I can never forget another interview I had with him on the Second Manassas campaign. His corps had crossed the South Fork of the Rappahannock River, General Ewell's Division had been formed on the bank of the North Fork, and the rest of the corps were marching up between the two rivers to Warrenton White Sulphur Springs, where it was General Lee's purpose to cross his whole army, and plant it in General Pope's rear at Warrenton. In bringing a wounded man of my regiment—the 13th Virginia—back from Ewell's Division to our surgeon, and returning, I saw a skirmish line of the boys in Blue who had crossed at the forks of the river below, and were moving up in General Ewell's rear between him and the moving column of Hill's Division. I waited to satisfy myself that they were real Blue Coats, and becoming fully satisfied by their firing at me, one of the bullets cutting off the extreme end of my horse's ear, I had, of course, important business elsewhere, and was galloping to find General Hill, who commanded that part of our column, when I ran up against old Stonewall himself; I approached him, trying to be as calm as possible, and the following colloquy ensued: [92]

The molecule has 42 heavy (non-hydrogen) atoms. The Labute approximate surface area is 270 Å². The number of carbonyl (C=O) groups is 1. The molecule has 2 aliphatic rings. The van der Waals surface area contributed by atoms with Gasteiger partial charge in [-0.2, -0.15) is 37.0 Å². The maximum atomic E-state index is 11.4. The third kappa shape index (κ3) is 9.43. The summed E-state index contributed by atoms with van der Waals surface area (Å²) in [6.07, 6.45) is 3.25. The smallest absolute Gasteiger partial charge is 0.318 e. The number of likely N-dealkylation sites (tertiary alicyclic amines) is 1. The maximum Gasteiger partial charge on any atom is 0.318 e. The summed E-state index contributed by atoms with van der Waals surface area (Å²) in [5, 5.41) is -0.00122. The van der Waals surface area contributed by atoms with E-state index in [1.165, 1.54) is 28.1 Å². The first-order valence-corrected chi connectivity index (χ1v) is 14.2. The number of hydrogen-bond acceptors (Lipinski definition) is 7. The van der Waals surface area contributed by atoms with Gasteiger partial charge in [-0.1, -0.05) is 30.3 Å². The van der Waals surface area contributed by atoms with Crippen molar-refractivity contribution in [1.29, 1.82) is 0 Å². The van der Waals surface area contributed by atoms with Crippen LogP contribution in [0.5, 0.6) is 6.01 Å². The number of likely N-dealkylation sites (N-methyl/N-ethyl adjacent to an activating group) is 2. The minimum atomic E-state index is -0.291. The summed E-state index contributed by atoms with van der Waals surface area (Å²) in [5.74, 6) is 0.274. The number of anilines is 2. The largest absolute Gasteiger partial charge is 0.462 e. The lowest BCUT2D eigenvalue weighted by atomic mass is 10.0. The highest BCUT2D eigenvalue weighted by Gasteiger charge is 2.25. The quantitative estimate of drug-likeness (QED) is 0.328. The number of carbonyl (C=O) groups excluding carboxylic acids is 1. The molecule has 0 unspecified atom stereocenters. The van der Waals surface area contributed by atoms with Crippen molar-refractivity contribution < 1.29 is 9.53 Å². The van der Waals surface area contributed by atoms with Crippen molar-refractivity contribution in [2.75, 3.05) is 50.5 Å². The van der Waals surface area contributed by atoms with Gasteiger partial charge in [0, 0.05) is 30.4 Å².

‘General, are you aware that the enemy have crossed at the forks of the river, and are now moving up in the rear of General Ewell, and between him and A. P. Hill's column?’

‘No! have they?’

‘Yes, sir, I have seen them.’

‘Are you certain they are the enemy?’

‘Yes, sir, I am.’

‘How close did you get to them?’

“I suppose about 1,000 yards, I could plainly see their blue uniforms and the United States flag which they carried. They shot at me, and cut the ear of my horse, as you see, and then I got away from there as fast as my horse would bring me.” I expected that he would now send staff officers in every direction with orders to meet this new movement, but Jackson coolly replied: ‘1 am very much obliged to you, sir, for the information you have given me, but General Trimble will attend to them. I expected this movement, and ordered Trimble posted there to meet it.’